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Published Jul 14, 2021Updated Aug 22, 2023
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The reversed() function takes in an iterable object, such as a list, string, or a tuple and returns a reversed iterator object.



Example 1

Because the reversed() function returns an iterator object, in order to access the content, it is necessary to iterate over the object when printing:

counting = ["one", "two", "three"]
blast_off = reversed(counting)
for num in blast_off:
print(num, end=" ")
# Output: three two one

Example 2

The example below reverses the elements of a list.

Note: To simply reverse an existing list rather than return an iterator object, Python has a list.reverse() method:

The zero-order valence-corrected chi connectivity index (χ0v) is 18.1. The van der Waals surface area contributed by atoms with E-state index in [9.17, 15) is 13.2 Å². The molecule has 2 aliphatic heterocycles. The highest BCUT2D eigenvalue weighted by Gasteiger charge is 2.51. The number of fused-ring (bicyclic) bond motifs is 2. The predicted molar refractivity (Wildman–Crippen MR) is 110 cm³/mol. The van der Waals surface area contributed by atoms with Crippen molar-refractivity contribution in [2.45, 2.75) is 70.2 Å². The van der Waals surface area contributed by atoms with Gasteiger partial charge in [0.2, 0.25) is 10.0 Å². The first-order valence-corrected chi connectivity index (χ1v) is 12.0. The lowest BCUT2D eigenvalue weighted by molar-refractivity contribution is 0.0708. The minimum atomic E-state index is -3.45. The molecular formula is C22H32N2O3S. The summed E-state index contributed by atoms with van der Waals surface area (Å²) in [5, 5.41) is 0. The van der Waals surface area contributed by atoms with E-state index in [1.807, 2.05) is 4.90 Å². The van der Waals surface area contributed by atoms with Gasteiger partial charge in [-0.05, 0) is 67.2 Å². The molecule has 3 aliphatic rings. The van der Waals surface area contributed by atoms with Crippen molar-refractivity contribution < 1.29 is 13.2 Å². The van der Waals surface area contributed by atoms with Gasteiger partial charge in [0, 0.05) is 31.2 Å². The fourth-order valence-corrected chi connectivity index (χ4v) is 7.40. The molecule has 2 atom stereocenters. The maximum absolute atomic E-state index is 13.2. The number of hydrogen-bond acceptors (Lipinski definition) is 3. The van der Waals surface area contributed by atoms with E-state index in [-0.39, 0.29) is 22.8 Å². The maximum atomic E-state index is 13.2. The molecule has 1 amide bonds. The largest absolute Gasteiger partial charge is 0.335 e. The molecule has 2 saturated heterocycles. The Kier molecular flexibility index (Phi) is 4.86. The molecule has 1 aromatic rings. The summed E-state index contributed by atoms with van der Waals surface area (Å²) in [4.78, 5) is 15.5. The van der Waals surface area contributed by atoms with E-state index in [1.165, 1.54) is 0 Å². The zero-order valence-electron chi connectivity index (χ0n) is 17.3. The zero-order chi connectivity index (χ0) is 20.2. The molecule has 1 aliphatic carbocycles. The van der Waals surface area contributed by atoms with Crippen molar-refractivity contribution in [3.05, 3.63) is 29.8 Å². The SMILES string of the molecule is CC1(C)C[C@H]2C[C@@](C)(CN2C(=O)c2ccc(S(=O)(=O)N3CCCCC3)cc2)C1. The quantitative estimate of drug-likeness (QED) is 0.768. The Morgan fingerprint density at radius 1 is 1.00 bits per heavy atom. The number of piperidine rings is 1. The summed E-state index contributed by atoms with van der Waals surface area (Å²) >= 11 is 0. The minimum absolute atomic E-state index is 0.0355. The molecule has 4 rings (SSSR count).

counting = ["one", "two", "three"]
blast_off = reversed(counting)
print(blast_off) # Output: <list_reverseiterator object at 0x7ff4f6a1dfa0>
print(counting) # Output: ['three', 'two', 'one']

Example 3

Because strings are also iterable objects, reversed() can also be used on strings.

new = reversed("stressed")
for letter in new:
print(letter, end="")
# Output: desserts

Codebyte Example

Tuples are iterable objects too, hence reversed() can be used on tuples as well.


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